Plant-based milks are becoming more popular. Almond milk is leading the way, and currently dominates the plant-based milk market. Is it as healthy as it sounds?
What is Almond Milk?
Almond milk is made by soaking almonds in water until soft, blending with water to a milk-like consistency, and removing solid particles. It is popular with those looking for a substitute for dairy (vegans, paleo crowd), those who are lactose intolerant, and many others looking for alternatives to dairy. Usually you can find almond milk in plain, vanilla, or chocolate flavors.
Most of the health claims for almond milk relate to the low calorie content, low saturated fat content, the benefits of almonds, or the added vitamins and minerals. If you delve deeper into the internet (not recommended!), you’ll find claims from preventing Alzheimer’s (because it has Vitamin D), to improving vision, or increasing muscle growth and healing.
Almond Health Benefits. A growing body of research suggests that almond consumption promotes good health. Almonds are a great source of healthy monounsaturated and polyunsaturated fats, fiber, vitamin E and important minerals (notably magnesium). Among other benefits, almond consumption has been linked to lower LDL (“bad” cholesterol), increased HDL (“good” cholesterol), lower blood pressure and improved blood sugar control.
Beyond nutrition, many believe almond milk to be more “natural” and “eco-friendly” than cow’s milk.
First, a look at the nutrients in almond milk.
Protein. Comparing the protein content of almonds to almond milk is telling: 1 oz of almonds (about 23 almonds) has 6 grams of protein, while 1 cup of almond milk has only 1 gram of protein. That means that 1 cup of almond milk has the equivalent of about 4 almonds, and is mostly filtered water. This is something to consider if you’re drinking almond milk for protein, or to reap the health benefits of almonds! (for comparison, dairy and soy milk have about 8 g protein/cup). Some brands have started to add extra protein (for example, this Silk version has 5 g protein, from pea protein, and added fiber from corn dextrin).
Calories. Almond milk is lower in calories than most other milks (not surprising – it is mostly water and a few almonds). Sweetened varieties are higher in sugar and calories.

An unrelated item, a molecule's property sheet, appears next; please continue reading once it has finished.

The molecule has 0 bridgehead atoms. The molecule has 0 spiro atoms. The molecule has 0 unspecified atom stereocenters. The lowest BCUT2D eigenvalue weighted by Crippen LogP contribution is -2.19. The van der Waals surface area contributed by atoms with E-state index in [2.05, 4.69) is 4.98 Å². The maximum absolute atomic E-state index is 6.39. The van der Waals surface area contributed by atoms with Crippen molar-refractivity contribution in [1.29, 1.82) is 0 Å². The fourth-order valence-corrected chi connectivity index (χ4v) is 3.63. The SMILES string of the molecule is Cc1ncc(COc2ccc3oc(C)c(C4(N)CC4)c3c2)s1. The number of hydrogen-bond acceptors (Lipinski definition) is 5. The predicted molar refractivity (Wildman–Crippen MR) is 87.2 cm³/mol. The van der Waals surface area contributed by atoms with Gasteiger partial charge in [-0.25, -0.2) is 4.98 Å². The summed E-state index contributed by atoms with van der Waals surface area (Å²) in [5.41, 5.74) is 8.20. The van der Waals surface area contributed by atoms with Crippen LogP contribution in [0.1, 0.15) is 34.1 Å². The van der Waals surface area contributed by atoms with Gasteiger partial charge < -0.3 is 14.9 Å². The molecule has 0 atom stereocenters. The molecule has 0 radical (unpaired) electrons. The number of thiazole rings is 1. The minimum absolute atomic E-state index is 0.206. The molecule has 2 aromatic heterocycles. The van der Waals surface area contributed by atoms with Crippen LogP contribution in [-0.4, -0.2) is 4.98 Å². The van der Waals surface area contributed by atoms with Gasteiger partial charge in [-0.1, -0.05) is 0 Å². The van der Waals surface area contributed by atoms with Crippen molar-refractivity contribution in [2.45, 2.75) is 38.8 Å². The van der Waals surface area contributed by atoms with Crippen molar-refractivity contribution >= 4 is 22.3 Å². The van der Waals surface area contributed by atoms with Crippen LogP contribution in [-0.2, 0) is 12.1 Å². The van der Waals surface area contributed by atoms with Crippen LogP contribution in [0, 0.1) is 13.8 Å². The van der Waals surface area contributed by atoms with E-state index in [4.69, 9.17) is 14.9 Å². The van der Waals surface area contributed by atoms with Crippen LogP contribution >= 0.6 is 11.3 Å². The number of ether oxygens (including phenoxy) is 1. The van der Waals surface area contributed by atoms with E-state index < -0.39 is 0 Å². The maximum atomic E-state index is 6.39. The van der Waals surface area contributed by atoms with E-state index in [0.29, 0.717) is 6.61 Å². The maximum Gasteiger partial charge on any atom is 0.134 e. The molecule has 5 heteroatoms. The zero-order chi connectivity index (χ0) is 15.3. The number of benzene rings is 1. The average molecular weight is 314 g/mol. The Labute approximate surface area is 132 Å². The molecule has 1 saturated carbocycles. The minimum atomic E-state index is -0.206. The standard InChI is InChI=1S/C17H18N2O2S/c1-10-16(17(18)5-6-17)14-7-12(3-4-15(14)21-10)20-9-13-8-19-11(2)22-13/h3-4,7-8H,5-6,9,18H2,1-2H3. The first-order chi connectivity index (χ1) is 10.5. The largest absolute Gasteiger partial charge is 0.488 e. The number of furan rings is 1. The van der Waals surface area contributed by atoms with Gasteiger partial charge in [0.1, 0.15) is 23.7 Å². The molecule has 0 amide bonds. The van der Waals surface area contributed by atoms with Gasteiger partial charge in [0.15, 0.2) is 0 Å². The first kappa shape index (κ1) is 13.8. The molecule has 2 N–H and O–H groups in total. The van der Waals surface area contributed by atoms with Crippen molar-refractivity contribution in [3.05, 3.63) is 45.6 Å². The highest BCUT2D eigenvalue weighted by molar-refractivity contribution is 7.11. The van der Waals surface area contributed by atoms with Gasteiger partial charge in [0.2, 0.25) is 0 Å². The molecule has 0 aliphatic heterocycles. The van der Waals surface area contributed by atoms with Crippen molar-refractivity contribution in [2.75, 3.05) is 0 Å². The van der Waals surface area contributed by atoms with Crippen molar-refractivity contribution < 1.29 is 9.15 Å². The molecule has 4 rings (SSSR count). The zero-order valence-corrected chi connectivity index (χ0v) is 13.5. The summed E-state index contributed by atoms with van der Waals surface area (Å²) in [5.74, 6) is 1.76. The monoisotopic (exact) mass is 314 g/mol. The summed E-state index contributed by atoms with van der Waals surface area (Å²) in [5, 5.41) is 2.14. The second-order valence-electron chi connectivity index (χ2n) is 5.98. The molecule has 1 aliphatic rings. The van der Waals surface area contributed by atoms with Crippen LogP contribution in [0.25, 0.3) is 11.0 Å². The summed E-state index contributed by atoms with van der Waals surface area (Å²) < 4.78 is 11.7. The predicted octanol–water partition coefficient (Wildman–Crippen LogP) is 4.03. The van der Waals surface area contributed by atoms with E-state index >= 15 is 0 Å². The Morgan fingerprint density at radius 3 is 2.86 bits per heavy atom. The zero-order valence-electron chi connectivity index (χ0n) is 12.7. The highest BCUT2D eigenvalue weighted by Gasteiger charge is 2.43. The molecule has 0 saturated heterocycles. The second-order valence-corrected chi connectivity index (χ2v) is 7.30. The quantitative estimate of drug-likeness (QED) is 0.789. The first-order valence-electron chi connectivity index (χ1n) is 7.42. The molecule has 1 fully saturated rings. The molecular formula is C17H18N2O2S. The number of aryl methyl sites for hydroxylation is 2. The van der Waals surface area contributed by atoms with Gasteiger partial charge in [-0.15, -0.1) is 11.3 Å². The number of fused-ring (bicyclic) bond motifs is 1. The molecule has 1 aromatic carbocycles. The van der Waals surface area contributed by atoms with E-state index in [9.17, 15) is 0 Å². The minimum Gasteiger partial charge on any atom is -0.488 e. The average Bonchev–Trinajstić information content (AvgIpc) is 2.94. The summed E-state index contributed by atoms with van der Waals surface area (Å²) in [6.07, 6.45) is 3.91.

Vitamins & Minerals. Unfortified almond milk does not contain a significant amount of vitamins or minerals. Fortified brands add vitamins and minerals (usually vitamins A, D, B2, B12, Calcium, and Zinc), and the amounts will vary by brand.
Fats. Almond milk is relatively low total fat, low in saturated fat, and contains no cholesterol.
This table compares the nutrients in 1 cup of almond milk (unsweetened, original, vanilla) cow’s milk (lowfat, nonfat), and 1 ounce of almonds (about 23 almonds, or 1/4 cup slivered).
Buying a beverage containing mainly filtered water isn’t ecologically friendly. Also, growing almonds is water intensive, and concerns are mounting about the environmental impact of almond consumption. It’s not simple to compare the environmental impact of various milks, but this article provides good food for thought.
The term “almond milk” is misleading in terms of nutrition, because it doesn’t contain large amounts of the nutrients in almonds or milk (and technically “milk” should come from a mammary gland). Many of the claims for almond milk relate to the health benefits of consuming almonds: given the meager amount of almonds in almond milk, these health benefits are doubtful. The beneficial nutrients that some almond milks boast on their labels (e.g., high in vitamin E, rich in calcium) are vitamins and minerals added during processing.
Almond milk is low in saturated fat and cholesterol, which might be better for health than most varieties of cow’s milk (except nonfat), although it’s possible that dairy fat is not as harmful as once thought for certain conditions, but more research is needed to figure out the influence of dairy fats on health.
The low calorie content of almond milk might benefit those who are limiting their calorie intake. But while lower in calories, keep in mind that almond milk has fewer naturally occurring nutrients and much less protein than dairy or soy milk.
If you like the taste of almond milk, it is fine to use, but don’t consume it for the heath benefits of almonds, protein content, or low ecological footprint. Unsweetened varieties are your best best, and check labels if you are concerned about specific nutrients.
Almond milk is not suitable for infants, as noted in this study, because of the lack of calories, protein, vitamin, and minerals.
Other Foods in the Healthy or Hype Series . . .
- Protein Powder
- Agave Nectar
- Buttered/Bulletproof Coffee
- Veggie Chips
- Chocolate Milk for Recovery
- Coconut Oil